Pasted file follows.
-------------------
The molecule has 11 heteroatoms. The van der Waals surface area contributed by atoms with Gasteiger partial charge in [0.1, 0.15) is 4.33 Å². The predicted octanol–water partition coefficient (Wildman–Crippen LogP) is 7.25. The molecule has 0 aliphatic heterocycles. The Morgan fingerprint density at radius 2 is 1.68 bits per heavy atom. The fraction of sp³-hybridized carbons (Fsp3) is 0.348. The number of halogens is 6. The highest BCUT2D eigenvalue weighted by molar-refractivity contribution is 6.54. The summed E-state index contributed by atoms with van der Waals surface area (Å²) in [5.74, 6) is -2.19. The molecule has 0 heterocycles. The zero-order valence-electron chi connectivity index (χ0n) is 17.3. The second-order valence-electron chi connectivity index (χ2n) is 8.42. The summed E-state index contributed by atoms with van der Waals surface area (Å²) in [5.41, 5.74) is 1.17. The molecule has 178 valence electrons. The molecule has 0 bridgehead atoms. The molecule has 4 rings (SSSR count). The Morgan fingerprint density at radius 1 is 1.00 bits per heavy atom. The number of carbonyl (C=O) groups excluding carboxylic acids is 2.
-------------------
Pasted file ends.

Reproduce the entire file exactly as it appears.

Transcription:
The molecule has 11 heteroatoms. The van der Waals surface area contributed by atoms with Gasteiger partial charge in [0.1, 0.15) is 4.33 Å². The predicted octanol–water partition coefficient (Wildman–Crippen LogP) is 7.25. The molecule has 0 aliphatic heterocycles. The Morgan fingerprint density at radius 2 is 1.68 bits per heavy atom. The fraction of sp³-hybridized carbons (Fsp3) is 0.348. The number of halogens is 6. The highest BCUT2D eigenvalue weighted by molar-refractivity contribution is 6.54. The summed E-state index contributed by atoms with van der Waals surface area (Å²) in [5.74, 6) is -2.19. The molecule has 0 heterocycles. The zero-order valence-electron chi connectivity index (χ0n) is 17.3. The second-order valence-electron chi connectivity index (χ2n) is 8.42. The summed E-state index contributed by atoms with van der Waals surface area (Å²) in [5.41, 5.74) is 1.17. The molecule has 178 valence electrons. The molecule has 0 bridgehead atoms. The molecule has 4 rings (SSSR count). The Morgan fingerprint density at radius 1 is 1.00 bits per heavy atom. The number of carbonyl (C=O) groups excluding carboxylic acids is 2.